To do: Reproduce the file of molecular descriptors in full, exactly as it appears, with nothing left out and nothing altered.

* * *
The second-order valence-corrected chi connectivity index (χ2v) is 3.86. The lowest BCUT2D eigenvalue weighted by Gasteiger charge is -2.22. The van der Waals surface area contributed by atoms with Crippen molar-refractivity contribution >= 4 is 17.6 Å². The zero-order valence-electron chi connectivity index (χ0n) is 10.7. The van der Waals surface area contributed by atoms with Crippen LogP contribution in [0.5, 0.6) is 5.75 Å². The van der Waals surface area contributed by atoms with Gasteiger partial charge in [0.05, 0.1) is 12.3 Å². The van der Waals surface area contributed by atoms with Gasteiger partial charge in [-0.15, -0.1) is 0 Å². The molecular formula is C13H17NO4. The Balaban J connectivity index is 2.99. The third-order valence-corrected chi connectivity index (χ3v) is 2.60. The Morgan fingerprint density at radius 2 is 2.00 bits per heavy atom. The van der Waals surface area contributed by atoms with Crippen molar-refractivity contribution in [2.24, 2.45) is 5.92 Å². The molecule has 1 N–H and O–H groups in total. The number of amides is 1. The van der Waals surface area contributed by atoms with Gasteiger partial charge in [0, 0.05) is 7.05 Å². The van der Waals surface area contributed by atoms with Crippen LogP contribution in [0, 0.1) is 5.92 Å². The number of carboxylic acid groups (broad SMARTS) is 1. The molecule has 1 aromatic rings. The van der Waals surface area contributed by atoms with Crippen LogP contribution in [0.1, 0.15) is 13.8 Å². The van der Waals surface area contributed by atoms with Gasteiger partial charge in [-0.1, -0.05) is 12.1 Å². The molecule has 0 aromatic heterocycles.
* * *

The second-order valence-corrected chi connectivity index (χ2v) is 3.86. The lowest BCUT2D eigenvalue weighted by Gasteiger charge is -2.22. The van der Waals surface area contributed by atoms with Crippen molar-refractivity contribution >= 4 is 17.6 Å². The zero-order valence-electron chi connectivity index (χ0n) is 10.7. The van der Waals surface area contributed by atoms with Crippen LogP contribution in [0.5, 0.6) is 5.75 Å². The van der Waals surface area contributed by atoms with Gasteiger partial charge in [0.05, 0.1) is 12.3 Å². The van der Waals surface area contributed by atoms with Gasteiger partial charge in [-0.15, -0.1) is 0 Å². The molecular formula is C13H17NO4. The Balaban J connectivity index is 2.99. The third-order valence-corrected chi connectivity index (χ3v) is 2.60. The Morgan fingerprint density at radius 2 is 2.00 bits per heavy atom. The van der Waals surface area contributed by atoms with Crippen molar-refractivity contribution in [2.24, 2.45) is 5.92 Å². The molecule has 1 N–H and O–H groups in total. The number of amides is 1. The van der Waals surface area contributed by atoms with Gasteiger partial charge in [0, 0.05) is 7.05 Å². The van der Waals surface area contributed by atoms with Crippen LogP contribution in [0, 0.1) is 5.92 Å². The number of carboxylic acid groups (broad SMARTS) is 1. The molecule has 1 aromatic rings. The van der Waals surface area contributed by atoms with Crippen LogP contribution in [0.1, 0.15) is 13.8 Å². The van der Waals surface area contributed by atoms with Gasteiger partial charge in [-0.1, -0.05) is 12.1 Å². The molecule has 0 aromatic heterocycles.